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Newport Beach mom to run in OC Marathon inspired by daughter who deals with diabetes

Eva Scalzo, left, will run the half-marathon in the OC Marathon May 7 to raise money for the National Stem Cell Foundation. Scalzo’s 11-year-old daughter, Ellie, deals with the challenges of Type 1 diabetes.
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Don’t give up, I won’t give up

Don’t give up, no no no

I’m free to be the greatest, I’m alive

I’m free to be the greatest here tonight, the greatest


The greatest, the greatest alive

— Sia, from “The Greatest”

The words “don’t give up” ring true every day in Ellie Scalzo’s life. Balance is key for any 11-year-old striving to be the best in academics and athletics, but especially when dealing with Type 1 diabetes.

Every carbohydrate must be accounted for, as blood sugar level is so important for Ellie, who lives in Newport Beach. Her positive spirit and drive help her confront the many challenges that come her way. Those familiar with Ellie know that she is a special girl. Hall of Fame swimmer Aaron Peirsol describes his young friend as precocious and ebullient.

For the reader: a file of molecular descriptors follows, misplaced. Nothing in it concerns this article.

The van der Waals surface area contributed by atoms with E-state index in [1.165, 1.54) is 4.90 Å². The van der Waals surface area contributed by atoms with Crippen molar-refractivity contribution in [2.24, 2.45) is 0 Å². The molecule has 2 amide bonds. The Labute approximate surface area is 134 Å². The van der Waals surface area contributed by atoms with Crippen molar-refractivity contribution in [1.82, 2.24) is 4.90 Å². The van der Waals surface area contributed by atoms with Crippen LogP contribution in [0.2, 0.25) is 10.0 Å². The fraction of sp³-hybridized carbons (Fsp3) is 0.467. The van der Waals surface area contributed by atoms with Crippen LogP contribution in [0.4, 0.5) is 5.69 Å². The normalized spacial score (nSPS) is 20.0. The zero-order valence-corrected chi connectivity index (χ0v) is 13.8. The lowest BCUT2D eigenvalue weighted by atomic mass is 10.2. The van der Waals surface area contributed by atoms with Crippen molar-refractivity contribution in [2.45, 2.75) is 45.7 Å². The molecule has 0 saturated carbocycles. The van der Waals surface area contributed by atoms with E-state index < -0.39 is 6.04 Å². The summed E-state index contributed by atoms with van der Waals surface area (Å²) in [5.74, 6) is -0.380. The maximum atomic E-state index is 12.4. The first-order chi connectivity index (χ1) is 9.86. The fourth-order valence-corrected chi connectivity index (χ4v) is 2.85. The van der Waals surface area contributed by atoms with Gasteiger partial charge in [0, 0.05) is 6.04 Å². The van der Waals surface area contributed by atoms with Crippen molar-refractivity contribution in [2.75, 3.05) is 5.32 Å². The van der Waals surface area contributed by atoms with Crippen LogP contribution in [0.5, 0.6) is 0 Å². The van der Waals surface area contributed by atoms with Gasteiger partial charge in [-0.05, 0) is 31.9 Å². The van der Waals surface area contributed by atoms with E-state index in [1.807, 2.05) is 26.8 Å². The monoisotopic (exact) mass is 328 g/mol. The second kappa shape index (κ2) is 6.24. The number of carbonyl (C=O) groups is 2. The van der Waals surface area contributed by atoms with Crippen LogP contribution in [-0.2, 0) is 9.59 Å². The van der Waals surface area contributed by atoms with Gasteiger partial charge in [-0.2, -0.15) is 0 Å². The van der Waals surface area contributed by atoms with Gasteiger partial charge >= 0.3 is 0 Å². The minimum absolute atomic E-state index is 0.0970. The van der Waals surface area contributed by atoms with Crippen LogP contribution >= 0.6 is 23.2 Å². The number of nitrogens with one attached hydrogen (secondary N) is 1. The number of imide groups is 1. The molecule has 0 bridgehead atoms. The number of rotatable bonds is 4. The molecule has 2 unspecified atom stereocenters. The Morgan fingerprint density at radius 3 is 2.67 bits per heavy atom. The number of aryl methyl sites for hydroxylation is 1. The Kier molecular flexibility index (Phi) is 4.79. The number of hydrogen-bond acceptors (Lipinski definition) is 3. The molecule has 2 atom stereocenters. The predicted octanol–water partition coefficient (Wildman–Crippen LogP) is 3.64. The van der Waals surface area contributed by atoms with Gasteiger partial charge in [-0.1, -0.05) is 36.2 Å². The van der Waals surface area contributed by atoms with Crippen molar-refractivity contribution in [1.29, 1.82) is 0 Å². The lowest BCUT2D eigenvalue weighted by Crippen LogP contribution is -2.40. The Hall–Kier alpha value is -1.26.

However that does not mean Ellie can fight this fight alone. She gains support from neighbors like Peirsol and the community, and everyday help from her family, including her mother, Eva.

It’s a big weekend next week for the Scalzos, and Eva, in particular.

Eva, a former U.S. national team swimmer who more recently competes in ocean-water swim races, is taking to land for the 13th annual OC Marathon on May 7, where she will run the half-marathon as part of the National Stem Cell Foundation team to raise money for stem-cell research. She is using Crowdrise to raise money.

Eva, her husband, Nick, and Ellie’s sister, Ruby, have become more familiar with Type 1 diabetes and want to do all they can to help. But Ellie’s rise has been inspirational. She has become an ambassador for the Juvenile Diabetes Research Foundation.

There seems to be so much light now, when 2½ years ago there had been darkness.

‘It was like living with The Exorcist’

The transformation of Ellie Scalzo came quickly and unexpected. A whole lifestyle change took place one day after her 9th birthday.